Males of the tachinid fly Leschenaultia adusta perch on small trees and shrubs on the highest parts of Usery Peak in central Arizona. Individuals select twig perches on the downwind side of these plants and fly out spontaneously from time to time or in response to another passing insect. Conspecific males elicit chases that on occasion escalate into elaborate, high-speed pursuit flights that go back and forth near the plant for several minutes. Although several males sometimes perch together briefly in the same plant, typically only one individual remains at a site for more than an hour on any given day. These site-faithful males can be considered territorial residents; they constituted about one-quarter of the males marked during the study. More than half of these residents returned to the same perch plant for two or more days. Perch plants varied in their attractiveness to male flies; male preferences were largely consistent across two years of study. Given that females were occasionally observed mating at male-occupied plants, we place the mating system of L. adusta within the hilltopping territorial category in which males compete for landmark perching sites attractive to receptive females. As is true for other hilltopping insects, receptive females of L. adusta appear to be rare and widely distributed.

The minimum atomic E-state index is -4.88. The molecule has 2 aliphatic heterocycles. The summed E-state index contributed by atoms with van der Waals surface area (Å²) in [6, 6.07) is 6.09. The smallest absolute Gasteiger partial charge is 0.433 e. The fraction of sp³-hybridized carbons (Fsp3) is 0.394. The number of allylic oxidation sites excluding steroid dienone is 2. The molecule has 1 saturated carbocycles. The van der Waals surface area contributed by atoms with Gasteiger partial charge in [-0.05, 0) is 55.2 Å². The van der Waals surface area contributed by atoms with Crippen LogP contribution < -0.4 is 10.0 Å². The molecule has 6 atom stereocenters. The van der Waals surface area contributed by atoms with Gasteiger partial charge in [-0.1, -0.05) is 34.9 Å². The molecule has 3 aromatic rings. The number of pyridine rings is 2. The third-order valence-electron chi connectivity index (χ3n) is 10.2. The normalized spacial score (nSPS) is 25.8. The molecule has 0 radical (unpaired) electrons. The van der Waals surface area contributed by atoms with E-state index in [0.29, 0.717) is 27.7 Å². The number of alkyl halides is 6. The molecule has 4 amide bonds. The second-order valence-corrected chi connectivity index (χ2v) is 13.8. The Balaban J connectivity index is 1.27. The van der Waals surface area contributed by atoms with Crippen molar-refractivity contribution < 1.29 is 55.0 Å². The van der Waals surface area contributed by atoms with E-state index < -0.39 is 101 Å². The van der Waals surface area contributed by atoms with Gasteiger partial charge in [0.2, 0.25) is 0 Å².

- Mating system